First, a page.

On Jan. 6, protestors stormed the U.S. Capitol, causing injuries to dozens of police officers and a handful of tragic deaths. And now, with the FBI warning of more armed protests being planned for the Washington, D.C. area, Airbnb (NASDAQ: ABNB) isn't taking any chances. Instead, it's canceling all bookings for Washington, D.C. during the week of President-elect Joe Biden's inauguration, which is set to occur on Jan. 20.
Travelers were already being asked not to flock to the D.C. area for the inauguration due to coronavirus-related concerns. With the pandemic raging and vaccines only first starting to roll out, cramming streets and local businesses with people is a potential recipe for disaster. But in light of the events that took place last week at the Capital and the warnings being released about upcoming protests, Airbnb is choosing to be cautious.
Hosts and guests will be made whole
Airbnb has made it clear that it's looking out for the best interests of its guests in canceling bookings. As such, it's refunding all canceled reservations in full. Not only that, but it will also be reimbursing hosts with the money they would've earned from those canceled reservations, so D.C. property owners won't have to lose out on revenue.
Of course, travelers who really want to be in D.C. next week may be out of luck after having their Airbnb reservations pulled. Many D.C.-area hotels reached full capacity for inauguration week back in November, so finding a last-minute place to stay could prove challenging.
Local businesses stand to get hurt
While an influx of travelers is still expected in and around Washington, D.C. for the presidential inauguration, losing out on throngs of Airbnb guests is a blow to local businesses. Establishments like restaurants and retailers have been struggling immensely ever since the pandemic began last March, and fewer people in town means taking in less revenue. That's a bad thing, because if businesses remain starved for revenue, they're apt to start closing, leaving commercial landlords with vacancies to fill and lost rent to compensate for.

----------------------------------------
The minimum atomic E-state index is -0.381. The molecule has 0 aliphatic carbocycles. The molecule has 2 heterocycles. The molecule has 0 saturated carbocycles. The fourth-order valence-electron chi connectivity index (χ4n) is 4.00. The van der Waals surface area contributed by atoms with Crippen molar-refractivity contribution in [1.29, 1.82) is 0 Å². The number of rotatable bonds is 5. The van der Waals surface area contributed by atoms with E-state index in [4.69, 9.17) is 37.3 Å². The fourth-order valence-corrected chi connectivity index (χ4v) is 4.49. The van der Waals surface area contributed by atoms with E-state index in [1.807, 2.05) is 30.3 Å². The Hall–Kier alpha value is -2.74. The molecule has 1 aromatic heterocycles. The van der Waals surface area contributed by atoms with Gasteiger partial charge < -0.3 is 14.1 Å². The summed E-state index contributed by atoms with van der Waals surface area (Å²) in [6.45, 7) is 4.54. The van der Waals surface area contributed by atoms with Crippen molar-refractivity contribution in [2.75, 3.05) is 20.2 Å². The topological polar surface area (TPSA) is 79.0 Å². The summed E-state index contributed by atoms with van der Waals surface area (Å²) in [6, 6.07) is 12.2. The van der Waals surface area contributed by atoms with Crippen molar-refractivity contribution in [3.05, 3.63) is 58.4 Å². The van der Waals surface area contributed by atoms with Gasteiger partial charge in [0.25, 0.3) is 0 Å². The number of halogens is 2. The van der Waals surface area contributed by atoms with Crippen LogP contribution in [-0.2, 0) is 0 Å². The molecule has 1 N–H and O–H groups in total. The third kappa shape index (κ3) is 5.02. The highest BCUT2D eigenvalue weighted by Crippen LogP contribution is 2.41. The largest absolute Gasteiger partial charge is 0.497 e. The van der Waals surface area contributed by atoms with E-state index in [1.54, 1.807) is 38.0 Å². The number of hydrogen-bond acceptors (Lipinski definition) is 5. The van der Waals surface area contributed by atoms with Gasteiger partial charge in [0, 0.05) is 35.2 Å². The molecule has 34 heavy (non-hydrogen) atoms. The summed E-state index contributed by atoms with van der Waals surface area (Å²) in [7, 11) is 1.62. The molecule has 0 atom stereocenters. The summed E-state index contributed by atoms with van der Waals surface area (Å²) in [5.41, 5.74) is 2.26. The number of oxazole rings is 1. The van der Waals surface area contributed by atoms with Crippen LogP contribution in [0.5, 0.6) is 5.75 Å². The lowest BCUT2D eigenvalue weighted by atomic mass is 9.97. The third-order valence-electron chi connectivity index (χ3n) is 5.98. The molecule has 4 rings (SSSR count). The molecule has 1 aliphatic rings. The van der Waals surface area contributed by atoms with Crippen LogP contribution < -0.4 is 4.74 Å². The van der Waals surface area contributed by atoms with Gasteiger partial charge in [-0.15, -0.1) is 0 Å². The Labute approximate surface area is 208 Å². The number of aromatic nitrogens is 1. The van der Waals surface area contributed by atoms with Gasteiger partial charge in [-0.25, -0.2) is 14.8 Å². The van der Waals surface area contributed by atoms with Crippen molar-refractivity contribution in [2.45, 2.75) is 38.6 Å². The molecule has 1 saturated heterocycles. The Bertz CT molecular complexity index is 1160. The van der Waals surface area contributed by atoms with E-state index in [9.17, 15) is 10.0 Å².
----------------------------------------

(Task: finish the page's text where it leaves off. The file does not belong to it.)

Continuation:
Of course, a single week-long tourism boom won't necessarily be enough to save hard-hit businesses from going under -- especially with strict capacity limits still in place for restaurants in particular. But losing out on Airbnb guests is still a blow.
Thankfully, the hit is limited to local businesses, not Airbnb hosts themselves, many of whom have seen their own revenue decline in the course of the pandemic. While things could turn around later in the year as coronavirus vaccines become widely available, we're still months away from seeing a real turning point in the pandemic. For the time being, local businesses need all the revenue and support they can get.
Lawmakers recently passed a second coronavirus relief bill that includes a follow-up round of PPP loan funding. While that aid may be enough to save some small businesses, there's a good chance a large number will inevitably fold before the pandemic comes to an end.